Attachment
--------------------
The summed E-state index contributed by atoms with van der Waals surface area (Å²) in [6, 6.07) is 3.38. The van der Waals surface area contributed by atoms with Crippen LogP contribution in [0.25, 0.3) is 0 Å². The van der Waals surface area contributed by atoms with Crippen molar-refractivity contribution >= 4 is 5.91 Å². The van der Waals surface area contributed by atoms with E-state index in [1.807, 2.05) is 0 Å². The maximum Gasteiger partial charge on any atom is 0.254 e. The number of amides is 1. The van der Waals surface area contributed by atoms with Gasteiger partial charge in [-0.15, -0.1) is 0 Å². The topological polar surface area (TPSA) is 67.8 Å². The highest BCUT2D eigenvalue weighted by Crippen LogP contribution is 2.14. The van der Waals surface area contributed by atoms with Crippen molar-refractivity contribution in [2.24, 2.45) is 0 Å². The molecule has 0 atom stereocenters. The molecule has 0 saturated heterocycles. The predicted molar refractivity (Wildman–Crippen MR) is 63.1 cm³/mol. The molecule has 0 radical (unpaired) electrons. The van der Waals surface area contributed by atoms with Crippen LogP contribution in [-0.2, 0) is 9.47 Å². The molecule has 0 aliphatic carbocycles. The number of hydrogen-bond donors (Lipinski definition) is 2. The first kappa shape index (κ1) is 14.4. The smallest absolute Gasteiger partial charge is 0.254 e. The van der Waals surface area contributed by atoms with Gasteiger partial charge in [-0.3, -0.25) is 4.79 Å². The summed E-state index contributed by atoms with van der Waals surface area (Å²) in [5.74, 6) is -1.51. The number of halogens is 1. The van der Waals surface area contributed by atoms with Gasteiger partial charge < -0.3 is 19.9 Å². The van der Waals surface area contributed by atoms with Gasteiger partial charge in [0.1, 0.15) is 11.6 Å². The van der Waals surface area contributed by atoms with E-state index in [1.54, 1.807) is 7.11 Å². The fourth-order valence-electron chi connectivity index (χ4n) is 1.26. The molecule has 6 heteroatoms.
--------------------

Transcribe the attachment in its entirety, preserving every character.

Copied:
The summed E-state index contributed by atoms with van der Waals surface area (Å²) in [6, 6.07) is 3.38. The van der Waals surface area contributed by atoms with Crippen LogP contribution in [0.25, 0.3) is 0 Å². The van der Waals surface area contributed by atoms with Crippen molar-refractivity contribution >= 4 is 5.91 Å². The van der Waals surface area contributed by atoms with E-state index in [1.807, 2.05) is 0 Å². The maximum Gasteiger partial charge on any atom is 0.254 e. The number of amides is 1. The van der Waals surface area contributed by atoms with Gasteiger partial charge in [-0.15, -0.1) is 0 Å². The topological polar surface area (TPSA) is 67.8 Å². The highest BCUT2D eigenvalue weighted by Crippen LogP contribution is 2.14. The van der Waals surface area contributed by atoms with Crippen molar-refractivity contribution in [2.24, 2.45) is 0 Å². The molecule has 0 atom stereocenters. The molecule has 0 saturated heterocycles. The predicted molar refractivity (Wildman–Crippen MR) is 63.1 cm³/mol. The molecule has 0 radical (unpaired) electrons. The van der Waals surface area contributed by atoms with Crippen LogP contribution in [-0.2, 0) is 9.47 Å². The molecule has 0 aliphatic carbocycles. The number of hydrogen-bond donors (Lipinski definition) is 2. The first kappa shape index (κ1) is 14.4. The smallest absolute Gasteiger partial charge is 0.254 e. The van der Waals surface area contributed by atoms with Gasteiger partial charge in [-0.3, -0.25) is 4.79 Å². The summed E-state index contributed by atoms with van der Waals surface area (Å²) in [5.74, 6) is -1.51. The number of halogens is 1. The van der Waals surface area contributed by atoms with Gasteiger partial charge < -0.3 is 19.9 Å². The van der Waals surface area contributed by atoms with Gasteiger partial charge in [0.1, 0.15) is 11.6 Å². The van der Waals surface area contributed by atoms with E-state index in [1.54, 1.807) is 7.11 Å². The fourth-order valence-electron chi connectivity index (χ4n) is 1.26. The molecule has 6 heteroatoms.